How can those experiencing poverty be involved in developing and implementing policy to tackle the problems? This report evaluates the Commission on Poverty, Participation and Power, which appointed an equal balance of commissioners, half from 'public life' and half people with direct experience of poverty. The report asks: was this successful, and what can be learnt from this experience?
Over the twelve months of the Commission's life, a great many obstacles had to be - and generally were - overcome. It was a difficult but stimulating process. The purpose and intended results had to be debated and clarified, suitable working methods developed, evidence collected and the report written. Overall, the 50/50 membership, drawn from all parts of the UK, was a major advantage. The resulting report is unusual in having the authority of both experiential and expert knowledge.
The commissioners learnt a great deal from each other. The vital lesson is that this can only be achieved if there is equality of power and respect, not only on paper but also in practice.
The Commission was set up by the UK Coalition Against Poverty (UKCAP) in 1999, following a UK-wide consultation process, to examine why people experiencing poverty do not influence decision-making and policy. Its 50/50 UK-wide membership consisted of six grassroots people with direct experience of poverty, and six people in public life. People sharing the same commitment, but with different expertise and knowledge, were thus brought together at the national level. The aim was to produce a different kind of report, rooted in real experience and in 'street language', through a different kind of commission process. The Commission reported in December 2000. This evaluation examines the Commission's history and process.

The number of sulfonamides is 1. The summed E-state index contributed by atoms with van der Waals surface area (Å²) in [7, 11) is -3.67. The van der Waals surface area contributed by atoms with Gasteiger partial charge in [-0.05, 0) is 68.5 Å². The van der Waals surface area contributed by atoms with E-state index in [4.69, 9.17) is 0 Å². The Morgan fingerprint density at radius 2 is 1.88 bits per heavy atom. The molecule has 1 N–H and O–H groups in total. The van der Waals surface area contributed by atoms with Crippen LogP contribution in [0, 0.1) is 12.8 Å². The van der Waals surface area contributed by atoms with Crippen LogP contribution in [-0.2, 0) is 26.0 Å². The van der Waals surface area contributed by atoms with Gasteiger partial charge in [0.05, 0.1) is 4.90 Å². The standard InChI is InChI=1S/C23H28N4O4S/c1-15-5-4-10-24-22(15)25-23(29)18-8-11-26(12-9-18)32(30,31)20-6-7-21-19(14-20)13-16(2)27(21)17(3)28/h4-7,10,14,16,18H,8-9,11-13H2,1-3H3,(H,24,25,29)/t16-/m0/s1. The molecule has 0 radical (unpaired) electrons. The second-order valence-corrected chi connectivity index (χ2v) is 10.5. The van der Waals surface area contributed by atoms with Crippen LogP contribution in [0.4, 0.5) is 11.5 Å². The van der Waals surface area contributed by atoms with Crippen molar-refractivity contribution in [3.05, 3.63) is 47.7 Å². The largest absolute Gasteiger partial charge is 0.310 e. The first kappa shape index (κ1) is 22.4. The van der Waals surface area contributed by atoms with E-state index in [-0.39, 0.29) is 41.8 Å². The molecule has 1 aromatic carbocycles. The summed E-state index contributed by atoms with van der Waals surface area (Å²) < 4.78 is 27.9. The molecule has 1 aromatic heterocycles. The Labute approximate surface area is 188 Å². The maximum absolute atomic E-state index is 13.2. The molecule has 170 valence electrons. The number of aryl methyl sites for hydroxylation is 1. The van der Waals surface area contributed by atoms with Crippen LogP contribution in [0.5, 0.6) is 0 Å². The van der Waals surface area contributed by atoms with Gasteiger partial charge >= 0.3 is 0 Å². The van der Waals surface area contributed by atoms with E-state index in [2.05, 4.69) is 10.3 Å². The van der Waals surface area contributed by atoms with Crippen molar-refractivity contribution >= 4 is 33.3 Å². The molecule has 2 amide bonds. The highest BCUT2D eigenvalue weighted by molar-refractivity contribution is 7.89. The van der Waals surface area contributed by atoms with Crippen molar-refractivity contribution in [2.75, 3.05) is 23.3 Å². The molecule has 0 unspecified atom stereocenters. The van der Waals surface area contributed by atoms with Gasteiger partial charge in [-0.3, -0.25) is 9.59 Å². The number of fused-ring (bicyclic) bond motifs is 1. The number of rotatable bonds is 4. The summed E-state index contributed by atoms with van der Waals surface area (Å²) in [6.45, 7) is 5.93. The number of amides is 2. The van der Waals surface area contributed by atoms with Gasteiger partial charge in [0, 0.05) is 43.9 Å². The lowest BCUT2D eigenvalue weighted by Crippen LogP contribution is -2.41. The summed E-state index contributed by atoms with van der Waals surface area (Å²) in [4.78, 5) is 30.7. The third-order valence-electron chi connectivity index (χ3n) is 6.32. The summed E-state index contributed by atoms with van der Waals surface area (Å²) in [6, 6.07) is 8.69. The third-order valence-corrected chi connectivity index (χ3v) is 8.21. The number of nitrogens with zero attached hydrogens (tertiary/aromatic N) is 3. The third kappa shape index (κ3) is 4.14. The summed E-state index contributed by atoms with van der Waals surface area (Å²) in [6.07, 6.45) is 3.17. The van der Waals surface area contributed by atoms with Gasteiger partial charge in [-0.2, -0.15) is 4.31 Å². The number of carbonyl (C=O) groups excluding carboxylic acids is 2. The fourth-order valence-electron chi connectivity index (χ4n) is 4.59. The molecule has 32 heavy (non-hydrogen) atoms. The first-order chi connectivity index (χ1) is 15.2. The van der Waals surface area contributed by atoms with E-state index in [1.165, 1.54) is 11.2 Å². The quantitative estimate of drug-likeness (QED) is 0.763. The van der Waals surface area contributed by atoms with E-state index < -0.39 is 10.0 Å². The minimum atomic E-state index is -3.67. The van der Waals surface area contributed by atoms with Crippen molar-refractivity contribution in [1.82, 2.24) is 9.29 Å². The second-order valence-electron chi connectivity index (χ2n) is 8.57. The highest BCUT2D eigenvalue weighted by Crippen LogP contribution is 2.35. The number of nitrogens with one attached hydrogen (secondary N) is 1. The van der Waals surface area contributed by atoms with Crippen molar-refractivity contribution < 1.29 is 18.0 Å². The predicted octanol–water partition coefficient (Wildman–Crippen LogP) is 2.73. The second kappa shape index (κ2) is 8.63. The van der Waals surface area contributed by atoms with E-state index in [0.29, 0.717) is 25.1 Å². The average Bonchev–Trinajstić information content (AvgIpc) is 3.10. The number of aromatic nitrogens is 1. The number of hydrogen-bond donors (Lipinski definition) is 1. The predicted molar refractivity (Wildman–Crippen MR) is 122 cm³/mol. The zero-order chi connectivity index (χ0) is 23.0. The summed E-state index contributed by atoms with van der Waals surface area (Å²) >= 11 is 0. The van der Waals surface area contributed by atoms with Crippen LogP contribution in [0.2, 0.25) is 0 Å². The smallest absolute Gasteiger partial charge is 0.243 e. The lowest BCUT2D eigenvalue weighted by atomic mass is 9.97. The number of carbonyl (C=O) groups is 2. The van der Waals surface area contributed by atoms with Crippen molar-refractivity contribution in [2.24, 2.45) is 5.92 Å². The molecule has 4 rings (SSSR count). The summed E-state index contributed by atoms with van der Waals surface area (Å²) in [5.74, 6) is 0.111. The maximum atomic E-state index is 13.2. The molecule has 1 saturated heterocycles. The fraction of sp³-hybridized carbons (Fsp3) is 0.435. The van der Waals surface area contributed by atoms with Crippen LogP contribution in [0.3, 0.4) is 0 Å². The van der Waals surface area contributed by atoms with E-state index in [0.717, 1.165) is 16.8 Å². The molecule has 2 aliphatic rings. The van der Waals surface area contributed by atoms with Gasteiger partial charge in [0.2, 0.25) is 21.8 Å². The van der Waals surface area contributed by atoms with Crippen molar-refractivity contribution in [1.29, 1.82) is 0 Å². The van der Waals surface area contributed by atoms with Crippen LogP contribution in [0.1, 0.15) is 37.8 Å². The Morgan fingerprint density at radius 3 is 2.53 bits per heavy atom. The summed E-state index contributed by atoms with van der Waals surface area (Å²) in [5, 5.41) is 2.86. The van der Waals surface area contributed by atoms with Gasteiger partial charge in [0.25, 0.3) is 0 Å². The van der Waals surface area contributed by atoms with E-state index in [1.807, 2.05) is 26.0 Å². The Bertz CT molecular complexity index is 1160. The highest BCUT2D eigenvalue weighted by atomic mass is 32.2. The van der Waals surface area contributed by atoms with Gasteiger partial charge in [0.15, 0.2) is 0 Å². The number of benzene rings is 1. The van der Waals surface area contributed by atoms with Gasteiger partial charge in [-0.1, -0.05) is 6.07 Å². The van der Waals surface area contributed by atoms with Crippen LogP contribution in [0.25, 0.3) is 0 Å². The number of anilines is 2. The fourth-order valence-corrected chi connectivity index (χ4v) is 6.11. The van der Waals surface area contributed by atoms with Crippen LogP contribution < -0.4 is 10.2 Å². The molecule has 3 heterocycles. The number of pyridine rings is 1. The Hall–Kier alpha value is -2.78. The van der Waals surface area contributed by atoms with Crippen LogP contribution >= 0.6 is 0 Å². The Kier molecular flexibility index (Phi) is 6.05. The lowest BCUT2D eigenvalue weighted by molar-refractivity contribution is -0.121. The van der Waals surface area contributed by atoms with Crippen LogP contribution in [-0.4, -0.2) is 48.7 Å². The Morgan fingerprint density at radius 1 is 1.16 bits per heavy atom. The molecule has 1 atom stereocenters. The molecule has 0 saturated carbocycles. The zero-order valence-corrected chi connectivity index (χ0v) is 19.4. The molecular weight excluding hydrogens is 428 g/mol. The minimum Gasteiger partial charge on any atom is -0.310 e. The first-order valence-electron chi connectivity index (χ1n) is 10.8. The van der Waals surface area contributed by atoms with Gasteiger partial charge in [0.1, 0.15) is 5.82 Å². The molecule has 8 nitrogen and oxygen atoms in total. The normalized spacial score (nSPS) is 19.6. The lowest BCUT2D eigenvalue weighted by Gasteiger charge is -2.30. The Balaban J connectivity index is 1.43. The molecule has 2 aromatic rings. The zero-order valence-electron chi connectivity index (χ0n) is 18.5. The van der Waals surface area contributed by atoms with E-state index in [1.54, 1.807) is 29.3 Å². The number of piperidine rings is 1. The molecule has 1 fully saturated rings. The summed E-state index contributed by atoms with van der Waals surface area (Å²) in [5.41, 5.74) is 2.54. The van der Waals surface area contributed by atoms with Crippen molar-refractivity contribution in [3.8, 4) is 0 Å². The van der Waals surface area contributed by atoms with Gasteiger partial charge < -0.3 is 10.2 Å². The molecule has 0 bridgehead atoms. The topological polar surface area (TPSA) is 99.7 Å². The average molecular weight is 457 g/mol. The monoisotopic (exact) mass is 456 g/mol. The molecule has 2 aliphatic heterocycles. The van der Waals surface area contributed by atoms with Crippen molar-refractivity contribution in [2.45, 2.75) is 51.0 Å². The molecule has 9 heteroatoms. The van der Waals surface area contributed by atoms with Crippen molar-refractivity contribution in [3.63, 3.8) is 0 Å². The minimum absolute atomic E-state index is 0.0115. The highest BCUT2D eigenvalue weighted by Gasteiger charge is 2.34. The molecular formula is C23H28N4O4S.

- Precedents for the Commission did not exist. It was both a formal process, with a structure, programme, timetable and specific output, and an informal one, requiring flexibility, mutual understanding and respect, an engagement at both personal and professional levels, and equal contributions from all participants.
- The evaluation produced the following lessons:
- recruitment of participants needs to be open and accountable, to ensure legitimacy and support for participants, both inside and outside the process.
- clear and agreed objectives/terms of reference, preparation and advance planning are crucial. Participants need to be clear about what they are 'signing up' to, including the participatory processes involved. In this case, development and social time for discussion, reflection and mutual knowledge would have been helpful, particularly at the start.
- chairing, agenda formation and overall workplan, the role of staff, the collection of evidence, the report-writing process and publication/ dissemination need to be debated and agreed from the beginning.
- efficient practical support for grassroots participants - travel, accommodation and up-front payments - is vital. Early difficulties could otherwise be perceived as a (negative) symbol of these participants' value.
- The researchers conclude that:
- a truly participatory and equal process requires openness, high levels of commitment and new ways of working, which can be stressful and time-consuming. In this case, most participants felt that the experience of the Commission had been difficult but also creative, exciting, energising, producing a good and 'different' result and much personal learning for all. Grassroots commissioners had driven the process, but everyone contributed fully;
- much can be learnt from the Commission about involving grassroots people in policy development, nationally and locally. Particular lessons emerged about how to involve on equal terms people with direct experience of poverty.
Origins of the Commission
The Commission on Poverty, Participation and Power followed a two-year project called 'Voices for Change'. Both projects were set up by the UK Coalition against Poverty (UKCAP), founded in 1996. UKCAP was based on two principles:
- Consulting with people experiencing poverty should be a participatory process.